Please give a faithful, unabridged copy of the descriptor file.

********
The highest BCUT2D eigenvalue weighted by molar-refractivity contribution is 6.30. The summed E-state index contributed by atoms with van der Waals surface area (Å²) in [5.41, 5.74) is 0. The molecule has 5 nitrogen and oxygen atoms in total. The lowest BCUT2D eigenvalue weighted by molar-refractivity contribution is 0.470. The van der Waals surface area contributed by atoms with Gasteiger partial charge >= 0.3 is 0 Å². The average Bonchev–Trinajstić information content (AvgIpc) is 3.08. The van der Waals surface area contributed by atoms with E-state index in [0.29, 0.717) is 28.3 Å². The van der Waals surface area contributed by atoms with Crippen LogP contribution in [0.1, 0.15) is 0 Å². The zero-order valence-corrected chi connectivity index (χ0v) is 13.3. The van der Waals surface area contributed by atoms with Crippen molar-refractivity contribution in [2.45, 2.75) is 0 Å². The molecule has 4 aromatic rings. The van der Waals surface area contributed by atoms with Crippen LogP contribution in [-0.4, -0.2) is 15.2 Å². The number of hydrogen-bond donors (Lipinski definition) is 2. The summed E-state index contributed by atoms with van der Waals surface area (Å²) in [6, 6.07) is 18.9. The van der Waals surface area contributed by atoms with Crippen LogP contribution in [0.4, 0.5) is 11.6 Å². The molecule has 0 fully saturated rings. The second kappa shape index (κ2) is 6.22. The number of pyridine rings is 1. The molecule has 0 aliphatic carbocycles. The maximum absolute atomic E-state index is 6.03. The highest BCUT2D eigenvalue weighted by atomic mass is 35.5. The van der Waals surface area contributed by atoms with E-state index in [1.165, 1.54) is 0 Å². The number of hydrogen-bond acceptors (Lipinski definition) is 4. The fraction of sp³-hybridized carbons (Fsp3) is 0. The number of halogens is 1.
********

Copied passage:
The highest BCUT2D eigenvalue weighted by molar-refractivity contribution is 6.30. The summed E-state index contributed by atoms with van der Waals surface area (Å²) in [5.41, 5.74) is 0. The molecule has 5 nitrogen and oxygen atoms in total. The lowest BCUT2D eigenvalue weighted by molar-refractivity contribution is 0.470. The van der Waals surface area contributed by atoms with Gasteiger partial charge >= 0.3 is 0 Å². The average Bonchev–Trinajstić information content (AvgIpc) is 3.08. The van der Waals surface area contributed by atoms with E-state index in [0.29, 0.717) is 28.3 Å². The van der Waals surface area contributed by atoms with Crippen LogP contribution in [0.1, 0.15) is 0 Å². The zero-order valence-corrected chi connectivity index (χ0v) is 13.3. The van der Waals surface area contributed by atoms with Crippen molar-refractivity contribution in [2.45, 2.75) is 0 Å². The molecule has 4 aromatic rings. The van der Waals surface area contributed by atoms with Crippen LogP contribution in [-0.4, -0.2) is 15.2 Å². The number of hydrogen-bond donors (Lipinski definition) is 2. The summed E-state index contributed by atoms with van der Waals surface area (Å²) in [6, 6.07) is 18.9. The van der Waals surface area contributed by atoms with Crippen LogP contribution in [0.4, 0.5) is 11.6 Å². The molecule has 0 fully saturated rings. The second kappa shape index (κ2) is 6.22. The number of pyridine rings is 1. The molecule has 0 aliphatic carbocycles. The maximum absolute atomic E-state index is 6.03. The highest BCUT2D eigenvalue weighted by atomic mass is 35.5. The van der Waals surface area contributed by atoms with E-state index in [1.165, 1.54) is 0 Å². The number of hydrogen-bond acceptors (Lipinski definition) is 4. The fraction of sp³-hybridized carbons (Fsp3) is 0. The number of halogens is 1.